Aug 13, 2020

The National Debt and Small Business

The national debt in the United States is poised to reach staggering new heights in 2020 as the coronavirus pandemic spreads throughout the country. Driven by an outpouring of government relief spending and soaring unemployment, this debt is piling up.

Of course, for many small business owners and workers, it doesn’t seem like government relief is going to keep them afloat as the disruptions from the pandemic continue through the back half of the year.

Many economists, politicians, and business journalists believe that the national debt should be a top concern for the nation, even during the COVID-19 crisis. Starting in 2010, some politicians have basically staked their whole ideology on the issue.

But as a small business owner, should you care about the national debt?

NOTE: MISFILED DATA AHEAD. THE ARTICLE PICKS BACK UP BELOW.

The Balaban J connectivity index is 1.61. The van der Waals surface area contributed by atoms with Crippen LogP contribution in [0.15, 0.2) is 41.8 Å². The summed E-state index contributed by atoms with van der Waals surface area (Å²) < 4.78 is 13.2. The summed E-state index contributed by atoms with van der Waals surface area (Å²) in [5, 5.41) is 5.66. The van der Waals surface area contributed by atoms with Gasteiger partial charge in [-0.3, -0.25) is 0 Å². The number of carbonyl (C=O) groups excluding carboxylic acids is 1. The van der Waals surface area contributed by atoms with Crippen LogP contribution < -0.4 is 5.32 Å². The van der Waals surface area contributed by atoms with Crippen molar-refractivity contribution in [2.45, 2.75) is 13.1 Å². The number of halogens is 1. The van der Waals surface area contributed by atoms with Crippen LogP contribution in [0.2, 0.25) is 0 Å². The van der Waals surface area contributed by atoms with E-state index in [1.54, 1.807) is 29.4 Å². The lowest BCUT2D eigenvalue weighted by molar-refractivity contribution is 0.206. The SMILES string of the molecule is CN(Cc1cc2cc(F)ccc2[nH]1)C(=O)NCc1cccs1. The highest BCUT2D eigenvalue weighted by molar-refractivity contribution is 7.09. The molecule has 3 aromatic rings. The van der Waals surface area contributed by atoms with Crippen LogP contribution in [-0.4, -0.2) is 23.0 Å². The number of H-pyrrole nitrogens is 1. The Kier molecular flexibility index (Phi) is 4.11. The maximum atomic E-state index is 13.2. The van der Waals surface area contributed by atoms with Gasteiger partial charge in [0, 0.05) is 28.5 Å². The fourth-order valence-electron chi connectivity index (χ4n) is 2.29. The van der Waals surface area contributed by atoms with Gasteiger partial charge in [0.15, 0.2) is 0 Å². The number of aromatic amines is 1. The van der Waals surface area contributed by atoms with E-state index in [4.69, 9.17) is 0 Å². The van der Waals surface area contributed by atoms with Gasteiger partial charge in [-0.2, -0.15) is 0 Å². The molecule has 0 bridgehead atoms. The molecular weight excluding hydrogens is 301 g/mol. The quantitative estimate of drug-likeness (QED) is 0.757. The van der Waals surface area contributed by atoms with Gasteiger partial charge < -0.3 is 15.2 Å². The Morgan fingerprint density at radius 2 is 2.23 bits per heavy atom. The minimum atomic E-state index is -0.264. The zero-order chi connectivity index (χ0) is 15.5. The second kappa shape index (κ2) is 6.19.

What Is the National Debt?

First, this can become a very wonky conversation—so knowing a few key definitions is helpful.

The federal government has a budget deficit when its expenses exceed its income, which is typically raised through taxes. While the government sometimes turns an annual budget surplus, as it did in the late 1990s, there hasn’t been a surplus since 2001, according to the Congressional Budget Office (CBO).

The national debt is the accumulation of these annual budget deficits. Every year that the federal government operates at a deficit, that amount gets added to the total.

To work like this, the Treasury Department issues treasury bonds and other investment notes so that the government can continue to exist, even at a deficit. This debt is mostly held by investors, including average Americans, domestic firms, and foreign governmental funds.